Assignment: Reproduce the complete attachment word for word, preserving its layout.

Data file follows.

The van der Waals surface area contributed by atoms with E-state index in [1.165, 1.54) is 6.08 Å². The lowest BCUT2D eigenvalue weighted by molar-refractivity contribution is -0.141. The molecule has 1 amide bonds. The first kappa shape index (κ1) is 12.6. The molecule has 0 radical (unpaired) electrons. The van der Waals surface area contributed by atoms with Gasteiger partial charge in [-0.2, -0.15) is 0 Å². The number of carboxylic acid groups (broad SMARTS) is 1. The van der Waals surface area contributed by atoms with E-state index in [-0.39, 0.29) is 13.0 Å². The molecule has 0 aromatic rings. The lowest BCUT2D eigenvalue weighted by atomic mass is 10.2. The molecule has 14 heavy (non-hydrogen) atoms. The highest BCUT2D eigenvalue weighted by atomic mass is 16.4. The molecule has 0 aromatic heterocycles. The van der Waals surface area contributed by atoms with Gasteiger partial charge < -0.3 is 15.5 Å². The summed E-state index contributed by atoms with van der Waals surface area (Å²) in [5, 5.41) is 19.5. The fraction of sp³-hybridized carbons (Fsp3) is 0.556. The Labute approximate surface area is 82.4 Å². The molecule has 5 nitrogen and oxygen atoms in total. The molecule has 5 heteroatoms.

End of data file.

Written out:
The van der Waals surface area contributed by atoms with E-state index in [1.165, 1.54) is 6.08 Å². The lowest BCUT2D eigenvalue weighted by molar-refractivity contribution is -0.141. The molecule has 1 amide bonds. The first kappa shape index (κ1) is 12.6. The molecule has 0 radical (unpaired) electrons. The van der Waals surface area contributed by atoms with Gasteiger partial charge in [-0.2, -0.15) is 0 Å². The number of carboxylic acid groups (broad SMARTS) is 1. The van der Waals surface area contributed by atoms with E-state index in [-0.39, 0.29) is 13.0 Å². The molecule has 0 aromatic rings. The lowest BCUT2D eigenvalue weighted by atomic mass is 10.2. The molecule has 14 heavy (non-hydrogen) atoms. The highest BCUT2D eigenvalue weighted by atomic mass is 16.4. The molecule has 0 aromatic heterocycles. The van der Waals surface area contributed by atoms with Gasteiger partial charge < -0.3 is 15.5 Å². The summed E-state index contributed by atoms with van der Waals surface area (Å²) in [5, 5.41) is 19.5. The fraction of sp³-hybridized carbons (Fsp3) is 0.556. The Labute approximate surface area is 82.4 Å². The molecule has 5 nitrogen and oxygen atoms in total. The molecule has 5 heteroatoms.